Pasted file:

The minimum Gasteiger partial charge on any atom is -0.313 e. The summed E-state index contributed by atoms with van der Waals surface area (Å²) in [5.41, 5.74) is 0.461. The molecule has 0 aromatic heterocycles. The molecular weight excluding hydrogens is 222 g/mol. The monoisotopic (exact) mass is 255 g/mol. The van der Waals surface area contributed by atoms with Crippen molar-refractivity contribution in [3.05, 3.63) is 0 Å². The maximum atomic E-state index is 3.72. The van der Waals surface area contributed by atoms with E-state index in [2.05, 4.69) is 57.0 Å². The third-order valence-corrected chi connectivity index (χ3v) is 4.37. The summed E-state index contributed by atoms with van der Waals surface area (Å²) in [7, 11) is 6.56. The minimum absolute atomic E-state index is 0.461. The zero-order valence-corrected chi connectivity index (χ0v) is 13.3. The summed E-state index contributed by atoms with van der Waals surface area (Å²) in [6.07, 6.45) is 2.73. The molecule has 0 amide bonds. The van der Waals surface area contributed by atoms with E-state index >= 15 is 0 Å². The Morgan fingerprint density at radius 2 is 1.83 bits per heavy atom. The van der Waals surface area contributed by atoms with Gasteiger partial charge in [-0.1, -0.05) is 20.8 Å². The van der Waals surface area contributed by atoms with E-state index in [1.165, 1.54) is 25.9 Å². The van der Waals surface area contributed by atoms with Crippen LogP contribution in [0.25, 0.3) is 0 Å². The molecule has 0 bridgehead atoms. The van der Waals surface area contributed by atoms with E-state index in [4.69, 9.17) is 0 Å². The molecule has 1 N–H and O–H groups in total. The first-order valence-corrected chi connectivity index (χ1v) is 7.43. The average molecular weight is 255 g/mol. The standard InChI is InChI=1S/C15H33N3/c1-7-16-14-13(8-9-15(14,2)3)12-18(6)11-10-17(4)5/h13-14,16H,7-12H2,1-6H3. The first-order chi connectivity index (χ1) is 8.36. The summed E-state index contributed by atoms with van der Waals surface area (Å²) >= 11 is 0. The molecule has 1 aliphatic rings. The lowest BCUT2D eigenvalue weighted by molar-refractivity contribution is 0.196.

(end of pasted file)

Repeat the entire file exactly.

The minimum Gasteiger partial charge on any atom is -0.313 e. The summed E-state index contributed by atoms with van der Waals surface area (Å²) in [5.41, 5.74) is 0.461. The molecule has 0 aromatic heterocycles. The molecular weight excluding hydrogens is 222 g/mol. The monoisotopic (exact) mass is 255 g/mol. The van der Waals surface area contributed by atoms with Crippen molar-refractivity contribution in [3.05, 3.63) is 0 Å². The maximum atomic E-state index is 3.72. The van der Waals surface area contributed by atoms with E-state index in [2.05, 4.69) is 57.0 Å². The third-order valence-corrected chi connectivity index (χ3v) is 4.37. The summed E-state index contributed by atoms with van der Waals surface area (Å²) in [7, 11) is 6.56. The minimum absolute atomic E-state index is 0.461. The zero-order valence-corrected chi connectivity index (χ0v) is 13.3. The summed E-state index contributed by atoms with van der Waals surface area (Å²) in [6.07, 6.45) is 2.73. The molecule has 0 amide bonds. The van der Waals surface area contributed by atoms with E-state index >= 15 is 0 Å². The Morgan fingerprint density at radius 2 is 1.83 bits per heavy atom. The van der Waals surface area contributed by atoms with Gasteiger partial charge in [-0.1, -0.05) is 20.8 Å². The van der Waals surface area contributed by atoms with E-state index in [1.165, 1.54) is 25.9 Å². The van der Waals surface area contributed by atoms with Crippen LogP contribution in [0.25, 0.3) is 0 Å². The molecule has 0 bridgehead atoms. The van der Waals surface area contributed by atoms with E-state index in [4.69, 9.17) is 0 Å². The molecule has 1 N–H and O–H groups in total. The first-order valence-corrected chi connectivity index (χ1v) is 7.43. The average molecular weight is 255 g/mol. The standard InChI is InChI=1S/C15H33N3/c1-7-16-14-13(8-9-15(14,2)3)12-18(6)11-10-17(4)5/h13-14,16H,7-12H2,1-6H3. The first-order chi connectivity index (χ1) is 8.36. The summed E-state index contributed by atoms with van der Waals surface area (Å²) >= 11 is 0. The molecule has 1 aliphatic rings. The lowest BCUT2D eigenvalue weighted by molar-refractivity contribution is 0.196.